Originally published at the NCRI website
Iran’s regime will hold its sham presidential elections on June 18. While many try to portray the mullahs’ sham elections as a sign of the regime’s democracy, it is necessary to take an in-depth look at the procedures and rules of the elections in the regime truly a “maneuver of democracy.” We intend to shed light on different aspects of the regime’s sham presidential elections. This piece is part of our several articles covering the Iranian regime’s sham presidential elections.
A glance at Iran’s elections
The Iranian regime will hold its 13th sham presidential elections on June 18, 2021. Western media and regime’s apologists intend to portray elections in Iran under the mullahs’ regime as a struggle between political parties. Yet this is far from reality. It is crucial to understand this process with more Iranians calling for the national boycott of the regime’s sham presidential elections.
The process of the so-called “elections” in the mullahs’ regime shows how undemocratic Iran under the absolute clerical rule or “Velayat-e Faqih” is.
According to Article 99 of the regime’s constitution, the Guardian Council is responsible for supervising the elections and vetting candidates. The Guardian Council is an appointed and “constitutionally” mandated 12-member council.
Based on the regime’s constitution, this council consists of six Islamic faqihs (so-called experts in Islamic Law), chosen by the regime’s Supreme Leader; and six jurists, nominated by the head of the Judiciary and “elected” by members of the regime’s Majlis (parliament).
Besides choosing the six mullahs, the regime’s Supreme Leader indirectly selects the other six so-called jurists. But how?
The Mullahs’ Supreme Leader, now Ali Khamenei, appoints the Judiciary Chief. The regime’s MPs are also those vetted by Khamenei’s Guardian Council and act on his behalf because the regime’s laws require all candidates to exhibit “heart-felt and practical allegiance” to absolute clerical rule, the Velayete Faqih, as a precondition for their candidacy.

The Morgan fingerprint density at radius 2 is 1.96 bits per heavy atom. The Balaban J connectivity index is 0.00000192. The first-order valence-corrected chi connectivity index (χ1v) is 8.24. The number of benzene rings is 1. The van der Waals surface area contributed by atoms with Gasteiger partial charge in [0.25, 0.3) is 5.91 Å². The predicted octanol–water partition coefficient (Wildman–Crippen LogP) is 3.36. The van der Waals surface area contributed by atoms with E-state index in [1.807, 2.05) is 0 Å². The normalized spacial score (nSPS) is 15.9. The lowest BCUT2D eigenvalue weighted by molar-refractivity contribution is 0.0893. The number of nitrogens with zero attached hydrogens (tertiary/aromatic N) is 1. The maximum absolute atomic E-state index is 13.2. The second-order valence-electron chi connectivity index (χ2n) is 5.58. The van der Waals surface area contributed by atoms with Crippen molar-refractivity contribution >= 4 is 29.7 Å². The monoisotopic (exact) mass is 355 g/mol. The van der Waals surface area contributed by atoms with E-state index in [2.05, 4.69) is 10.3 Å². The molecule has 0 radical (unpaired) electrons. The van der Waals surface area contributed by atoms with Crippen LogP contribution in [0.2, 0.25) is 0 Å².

Before the sham parliamentary elections in February, the Guardian Council disqualified thousands of candidates, including 90 percent of the so-called reformists and dozens of then-MPs.
In other words, all these “democratic” maneuvers are to allow the Supreme Leader to choose the man he wants, and there is no room for the opposition forces.
Many officials and regime affiliates have signed up as candidates, But the Guardian Council has eliminated all of them during previous elections. The maximum number of “qualified” candidates was 9 in the 2001 elections.
In other words, the Guardian Council acts on behalf of Khamenei, and the regime keeps its “democratic” façade for deceiving the international community.
Throughout its reign of terror and oppression, the mullahs’ regime faced a restive society. Fearing people’s reaction, the regime created the so-called “reformists” factions, to compete with the so-called “hardliners,” and deceive the public and the international community. These “reformists,” are the regime’s top officials involved in terrorism and oppression.